“It was a landmark event of our freedom movement that many youngsters are not aware of. Congress stalwart K Kamaraj was first arrested during the Satyagraha and after this he was imprisoned for a period that was longer than his chief ministerial tenure,“ said Kesavan, a US-returned software professional. On April 30, around 2,000 people would start at 4.30am and reach Agastiyampallam near Vedaranyam, the venue of 1930 salt Satyagraha. Some Congress cadres, salt pan workers and students of Kasthurba Kanya Gurukulam would participate. “The march will be only for 15km and this could be the last leg of the original march. We will read out the names of the participants of the march and pay homage to them,“ said Kesavan. The names would be read out near the Satyagraha memorial at Vedaranyam. The names were collected from various sources, including local revenue records and libraries. “None of the participants are alive now. In 2005, the late Coimbatore-based G K Sundaram, 91, reminisced about his participation. Though Sundaram was 18 years during the Satyagraha, he told the magistrate he was 22 so he could get rigorous imprisonment,“ said Kesavan.
Former Congress MP P V Rajendran has been in the forefront in organizing the march. “This year more people are expected to participate, mainly salt pan workers, students and the general public.On Wednesday , we will have the convocation of the gurukulam in which Kesavan and others will participate,“ said Vedarathinam. Though it is perceived to be an apolitical march, since Kesavan and others are participating, it is expected to provide a boost to the Congress, weakened in the state after it lost power in 1967.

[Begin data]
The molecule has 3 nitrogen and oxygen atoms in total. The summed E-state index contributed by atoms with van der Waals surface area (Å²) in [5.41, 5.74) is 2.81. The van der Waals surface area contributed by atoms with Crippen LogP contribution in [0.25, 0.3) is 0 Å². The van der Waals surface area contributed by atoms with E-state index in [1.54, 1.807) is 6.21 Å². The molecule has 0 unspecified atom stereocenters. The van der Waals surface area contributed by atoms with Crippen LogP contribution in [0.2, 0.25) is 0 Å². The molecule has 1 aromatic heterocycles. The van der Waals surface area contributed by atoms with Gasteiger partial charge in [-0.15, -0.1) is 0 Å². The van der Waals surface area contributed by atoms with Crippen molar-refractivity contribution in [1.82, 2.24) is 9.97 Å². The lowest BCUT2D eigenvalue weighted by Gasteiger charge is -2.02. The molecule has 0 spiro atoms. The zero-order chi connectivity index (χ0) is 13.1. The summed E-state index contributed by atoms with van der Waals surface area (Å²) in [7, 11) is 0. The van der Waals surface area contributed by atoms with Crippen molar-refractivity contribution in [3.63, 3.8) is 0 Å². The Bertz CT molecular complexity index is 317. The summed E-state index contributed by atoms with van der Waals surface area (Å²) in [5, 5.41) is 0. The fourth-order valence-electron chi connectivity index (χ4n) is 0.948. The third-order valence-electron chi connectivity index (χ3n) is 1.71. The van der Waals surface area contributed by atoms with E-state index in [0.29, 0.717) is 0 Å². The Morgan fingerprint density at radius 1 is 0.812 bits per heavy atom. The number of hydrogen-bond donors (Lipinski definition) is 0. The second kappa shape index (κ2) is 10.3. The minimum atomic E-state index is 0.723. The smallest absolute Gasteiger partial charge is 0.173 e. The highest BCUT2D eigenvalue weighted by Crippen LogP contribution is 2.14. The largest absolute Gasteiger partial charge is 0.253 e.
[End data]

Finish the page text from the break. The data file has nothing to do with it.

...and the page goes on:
Away from this ET reported in Feb that salt pans of Vedaranyam area in Nagapattinam district have commenced the annual production works after a 90-day lull. Every year salt production begins with special poojas during the Tamil Month 'Thai'. The production works continue non-stop till the onset of the North East Monsoon, up to late September or early October. During rainy season, salt pans will mostly remain inundated. Again, during late-January or early-February the works will begin with Poojas. Salt is being produced in about 10,000 acres along the Vedaranyam coast at various villages including Agasthyampalli, Kodiakadu, Kadnelvayal and Vedaranyam. With the production of over 4.5 lakh tonnes of salt a year, Vedaranyam occupies the second position in the state in salt production. More than 25,000 workers are engaged in salt production activities in this area.
With regards – S. Sampathkumar
29th Apr 2015.